Senate Democrats are expressing concern about a loophole in U.S. sanctions law that allows American companies to do business through their foreign subsidiaries with countries that the United States designates as state sponsors of terrorism. A Senate panel conducted a hearing on the issue Monday, as VOA's Deborah Tate reports from Capitol Hill.
U.S. law prohibits American companies from trading directly with Iran and other countries designated by the State Department as state sponsors of terrorism.
But foreign subsidiaries of U.S. firms can operate there, as long as they are run separately from their American operations and do not hire U.S. citizens as managers, directors or employees.
Critics say it is convenient way for U.S. companies to circumvent sanctions.
Victor Comras, a retired U.S. career diplomat who is now a consultant on international trade embargoes, testified before a Senate Commerce subcommittee:
"Our own trade with Iran has grown considerably since President Clinton imposed trade sanctions in 1995 - from less than $500,000 in two-way trade in 1996 to over $242 million in 2006," said Victor Comras. "In addition, foreign subsidiaries of some 35 different U.S. companies continue to remain active in Iran. This includes such companies as Halliburton, Baker-Hughes, Smith International and General Electric. They get around the sanctions because the regulatory guidelines here are quite murky."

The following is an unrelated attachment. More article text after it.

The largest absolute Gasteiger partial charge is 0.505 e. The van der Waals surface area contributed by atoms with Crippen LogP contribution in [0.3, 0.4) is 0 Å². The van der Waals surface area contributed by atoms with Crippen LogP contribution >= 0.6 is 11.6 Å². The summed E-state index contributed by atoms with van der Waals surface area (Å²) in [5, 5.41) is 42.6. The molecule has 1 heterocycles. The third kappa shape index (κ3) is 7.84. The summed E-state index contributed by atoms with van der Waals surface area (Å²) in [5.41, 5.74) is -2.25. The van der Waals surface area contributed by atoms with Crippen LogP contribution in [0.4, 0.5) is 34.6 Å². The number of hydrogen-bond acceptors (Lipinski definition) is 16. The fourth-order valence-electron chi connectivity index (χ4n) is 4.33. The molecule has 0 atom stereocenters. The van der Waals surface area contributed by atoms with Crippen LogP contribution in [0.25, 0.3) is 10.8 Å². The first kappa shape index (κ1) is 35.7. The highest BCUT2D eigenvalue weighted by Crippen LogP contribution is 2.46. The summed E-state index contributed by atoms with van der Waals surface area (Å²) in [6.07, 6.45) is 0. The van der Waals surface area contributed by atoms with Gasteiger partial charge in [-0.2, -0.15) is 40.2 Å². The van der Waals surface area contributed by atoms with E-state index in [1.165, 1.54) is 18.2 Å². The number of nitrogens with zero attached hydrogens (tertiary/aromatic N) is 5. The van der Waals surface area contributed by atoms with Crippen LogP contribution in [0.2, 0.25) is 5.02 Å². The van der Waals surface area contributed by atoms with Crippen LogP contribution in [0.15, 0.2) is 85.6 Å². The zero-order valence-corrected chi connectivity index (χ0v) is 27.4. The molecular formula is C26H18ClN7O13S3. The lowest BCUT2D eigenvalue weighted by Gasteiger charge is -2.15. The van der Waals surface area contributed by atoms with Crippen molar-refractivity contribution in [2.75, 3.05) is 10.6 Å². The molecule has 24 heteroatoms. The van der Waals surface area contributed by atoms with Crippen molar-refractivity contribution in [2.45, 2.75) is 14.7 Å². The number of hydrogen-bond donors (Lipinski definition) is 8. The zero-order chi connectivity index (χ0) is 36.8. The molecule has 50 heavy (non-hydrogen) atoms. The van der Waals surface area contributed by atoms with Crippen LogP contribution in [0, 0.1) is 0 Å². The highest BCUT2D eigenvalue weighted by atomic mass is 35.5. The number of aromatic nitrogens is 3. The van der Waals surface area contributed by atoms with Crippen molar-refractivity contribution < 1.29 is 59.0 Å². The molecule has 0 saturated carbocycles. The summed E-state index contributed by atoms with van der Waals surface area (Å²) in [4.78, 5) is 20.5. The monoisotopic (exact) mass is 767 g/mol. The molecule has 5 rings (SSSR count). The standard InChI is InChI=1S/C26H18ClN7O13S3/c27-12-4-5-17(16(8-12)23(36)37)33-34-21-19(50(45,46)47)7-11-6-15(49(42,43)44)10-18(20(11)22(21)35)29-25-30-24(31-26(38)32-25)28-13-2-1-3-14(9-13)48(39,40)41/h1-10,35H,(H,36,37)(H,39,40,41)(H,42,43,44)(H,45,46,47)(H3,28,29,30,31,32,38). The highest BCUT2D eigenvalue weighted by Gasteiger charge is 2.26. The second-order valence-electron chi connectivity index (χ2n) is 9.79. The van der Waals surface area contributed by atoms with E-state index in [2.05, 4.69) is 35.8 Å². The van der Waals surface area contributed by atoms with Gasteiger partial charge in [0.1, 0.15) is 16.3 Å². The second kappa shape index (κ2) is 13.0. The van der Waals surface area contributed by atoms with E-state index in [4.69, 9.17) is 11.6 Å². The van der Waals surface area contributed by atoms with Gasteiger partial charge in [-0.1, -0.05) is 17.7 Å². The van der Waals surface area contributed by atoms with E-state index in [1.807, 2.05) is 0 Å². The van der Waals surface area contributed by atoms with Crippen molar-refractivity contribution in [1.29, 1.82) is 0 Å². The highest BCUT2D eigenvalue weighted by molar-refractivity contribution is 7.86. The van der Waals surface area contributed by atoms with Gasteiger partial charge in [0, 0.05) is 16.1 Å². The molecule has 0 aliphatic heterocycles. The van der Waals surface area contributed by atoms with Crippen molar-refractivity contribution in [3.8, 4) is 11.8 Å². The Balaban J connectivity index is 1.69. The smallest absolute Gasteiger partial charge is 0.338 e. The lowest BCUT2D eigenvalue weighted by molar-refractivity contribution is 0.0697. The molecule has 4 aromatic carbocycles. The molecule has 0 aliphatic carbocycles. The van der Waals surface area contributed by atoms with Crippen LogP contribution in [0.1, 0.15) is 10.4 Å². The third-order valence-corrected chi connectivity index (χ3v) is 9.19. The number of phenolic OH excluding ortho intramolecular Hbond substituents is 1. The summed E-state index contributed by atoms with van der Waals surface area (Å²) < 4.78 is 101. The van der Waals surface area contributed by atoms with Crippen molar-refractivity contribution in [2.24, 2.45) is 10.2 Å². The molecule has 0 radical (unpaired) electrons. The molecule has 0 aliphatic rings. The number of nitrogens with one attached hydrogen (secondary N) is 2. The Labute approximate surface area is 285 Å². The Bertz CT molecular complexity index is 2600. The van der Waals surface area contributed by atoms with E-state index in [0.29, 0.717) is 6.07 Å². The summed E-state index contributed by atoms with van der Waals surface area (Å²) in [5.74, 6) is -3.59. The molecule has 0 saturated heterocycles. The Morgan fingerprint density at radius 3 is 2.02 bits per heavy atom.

A group of Senate Democrats has introduced legislation that would tighten sanctions law and deter subsidiaries of U.S.-controlled companies from doing business in Iran, which the United States has designated a key state sponsor of terrorism and believes is using its nuclear program to build a bomb.
Among the sponsors is Senator Byron Dorgan of North Dakota, who chairs the Senate panel:
"No more trading with the enemy," said Senator Dorgan. "No more creating foreign subsidiaries for the purpose of engaging in business purposes of profit in the country of Iran."
Dorgan says he believes the pending legislation played a key role in Halliburton's recent announcement that it is ending its work in Iran.
But Sherry Williams, Vice President and Corporate Secretary of Halliburton, says it was a business decision.
"It was based on the fact that it is very difficult to do business in Iran," said Sherry Williams. "It was based upon the fact that our business there was diminishing over a long period of time."
Williams said the services provided by Halliburton in Iran were legal under U.S. law.
Halliburton, an oil-field service company, was once led by Vice President Dick Cheney. It is the Pentagon's largest contractor in Iraq.